A look at which asset has tracked the pandemic more closely


One of the main traits of the markets through the pandemic is how they haven't behaved as usual in a recession.

Higher risk assets like tech stocks have soared, while traditional safe havens have had erratic behavior. It would be comforting for investors to find some kind of pattern related to covid cases.

To illustrate the problem, let's consider the reaction of gold to the arrival of covid on the scene.

As markets across the world crashed, the expectation was for gold to go up. But, it too, was dragged down by the lack of liquidity. Some analysts speculated that if asset correlation was near enough to 1, that portfolio diversity wouldn't help.

The erratic recovery and market interruption

The thing about the covid recession is that it's not market-driven, but policy driven.

An argument could be made that it's an "artificial" or even "political" recession, with assets not responding to the underlying market conditions, but public policy instead. That in turn, interrupts the normal flow of investment capital, as investors try to anticipate what government officials will do, instead of what will acquire value in the future.

For a clear example, let's look at petroleum.

A pandemic would imply a drop in the price of crude, as the standard method to prevent a pandemic is restricting travel. The price of crude dropped as covid case numbers rose.

But it wasn't really a correlation, as the price crash was driven by competition between Saudi Arabia and Russia.

Prices subsequently rose as OPEC finally agreed to production cuts. Then the price of crude eventually rose higher than pre-pandemic levels despite increased covid cases over last winter.

Getting a handle on the trends

Therefore, finding a direct correlation between covid cases and assets is virtually impossible. This is because investors have to filter that signal through expectations for how authorities will act.

The market is affected by the decision of local authorities to close businesses or issue lockdown orders, not the number of cases. Case numbers are simply a guide for whether or not we might see a continuation of lockdowns.

That said, each major economy has different tolerance levels for when to initiate lockdowns.

New Zealand, for example, issued a national lockdown following one case of community spread. The RBNZ responded by postponing a rate hike that had already been priced into the market.

Meanwhile several US states refuse to reinstate lockdowns despite record high case numbers, citing the improved hospital situation because of the vaccines.

Finding the needle in the haystack

However, a direct correction isn't necessary for us to make projections as traders.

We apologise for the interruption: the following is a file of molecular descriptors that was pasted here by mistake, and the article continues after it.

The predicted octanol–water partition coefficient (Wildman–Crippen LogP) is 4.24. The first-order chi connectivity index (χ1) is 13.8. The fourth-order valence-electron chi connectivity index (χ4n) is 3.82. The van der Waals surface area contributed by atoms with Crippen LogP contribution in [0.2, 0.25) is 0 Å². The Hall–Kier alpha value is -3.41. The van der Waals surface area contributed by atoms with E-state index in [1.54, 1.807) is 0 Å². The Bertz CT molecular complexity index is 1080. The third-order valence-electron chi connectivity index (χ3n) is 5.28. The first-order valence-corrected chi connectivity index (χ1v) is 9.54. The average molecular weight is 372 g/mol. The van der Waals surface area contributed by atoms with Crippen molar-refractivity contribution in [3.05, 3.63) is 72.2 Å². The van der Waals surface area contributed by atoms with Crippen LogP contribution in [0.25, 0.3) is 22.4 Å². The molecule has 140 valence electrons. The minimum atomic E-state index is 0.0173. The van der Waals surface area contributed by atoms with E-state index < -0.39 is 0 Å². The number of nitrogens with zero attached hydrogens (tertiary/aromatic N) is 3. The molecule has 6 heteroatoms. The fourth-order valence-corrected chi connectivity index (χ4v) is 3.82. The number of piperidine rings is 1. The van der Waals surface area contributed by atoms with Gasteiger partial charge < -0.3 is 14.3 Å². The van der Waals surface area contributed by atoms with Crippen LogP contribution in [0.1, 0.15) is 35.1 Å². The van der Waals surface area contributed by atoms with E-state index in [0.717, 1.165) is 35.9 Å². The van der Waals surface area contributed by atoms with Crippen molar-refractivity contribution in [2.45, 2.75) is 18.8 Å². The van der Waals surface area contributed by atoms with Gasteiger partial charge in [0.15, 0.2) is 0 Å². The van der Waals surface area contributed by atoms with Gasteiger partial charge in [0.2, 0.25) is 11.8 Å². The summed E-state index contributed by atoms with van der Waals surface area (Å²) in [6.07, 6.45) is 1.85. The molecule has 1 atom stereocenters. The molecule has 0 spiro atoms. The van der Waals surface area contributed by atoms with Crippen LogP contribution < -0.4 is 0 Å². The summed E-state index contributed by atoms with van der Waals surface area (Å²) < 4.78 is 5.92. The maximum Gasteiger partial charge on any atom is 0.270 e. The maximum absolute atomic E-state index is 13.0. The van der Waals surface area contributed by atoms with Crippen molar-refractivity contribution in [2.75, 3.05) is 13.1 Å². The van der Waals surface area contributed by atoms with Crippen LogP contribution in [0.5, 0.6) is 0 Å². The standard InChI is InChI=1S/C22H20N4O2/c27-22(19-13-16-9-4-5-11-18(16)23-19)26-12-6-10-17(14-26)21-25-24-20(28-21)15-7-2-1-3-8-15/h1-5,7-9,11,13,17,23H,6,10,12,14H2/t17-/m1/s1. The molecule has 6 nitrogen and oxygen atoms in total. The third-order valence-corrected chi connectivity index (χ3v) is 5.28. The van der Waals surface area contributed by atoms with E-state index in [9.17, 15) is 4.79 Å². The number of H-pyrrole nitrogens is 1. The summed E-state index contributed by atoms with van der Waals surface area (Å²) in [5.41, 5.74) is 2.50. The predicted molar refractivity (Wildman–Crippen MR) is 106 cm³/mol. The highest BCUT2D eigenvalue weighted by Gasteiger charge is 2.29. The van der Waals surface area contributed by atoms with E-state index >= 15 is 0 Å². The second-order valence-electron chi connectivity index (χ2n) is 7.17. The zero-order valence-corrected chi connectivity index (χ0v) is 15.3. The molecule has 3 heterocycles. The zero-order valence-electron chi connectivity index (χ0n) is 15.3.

If we understand that it's not case numbers that correlate, but the expectation of case numbers which could drive public policy, then we can find some interesting patterns.

For example, let's go back to the NZD. It dropped quite precipitously when the detection of one community spread case was announced.

However, even as cases have risen, the Kiwi has settled back to its previous price level. The "rise" in cases implied public policy would change, and the market reacted. Once the public policy was clear, the market reacted again, even if the case numbers continued to rise.

Risk and safe haven flows

The general consideration is that with uncertainty, safe haven assets would increase in value, while more risky assets would underperform.

Nevertheless, the rise in tech stocks and the decline in gold throughout last winter kind of disproves that notion during the covid era.

Let's look at this from a different perspective of an inverse correlation.

When case numbers increase, there is heightened certainty that central banks will keep policy accommodative in case new restrictions are announced. Rather than see stocks rise along with covid cases, what we see are yields lower with increased cases, particular, "higher risk" yields, such as European periphery and emerging markets.

Where do we find the correlation?

The asset class that is most directly influenced by public policy, and specifically central bank policy, is Forex.

Currencies are also the asset that most closely corresponds to government jurisdictions, like the British pound corresponds to the UK. This is different from a commodity like crude, which responds to global consumption trends. Or a corporation like 3M, which has its larger customer base in the US, but is impacted by supply and logistics issues from China.

It's not that currencies as a whole move in sync with global covid case numbers. But each individual currency has a higher level of correlation with the case numbers in the economy it represents.

To conclude, the different trends in covid spread, policy and underlying economic conditions create a wide range of interesting trading opportunities.

This article was submitted by Orbex.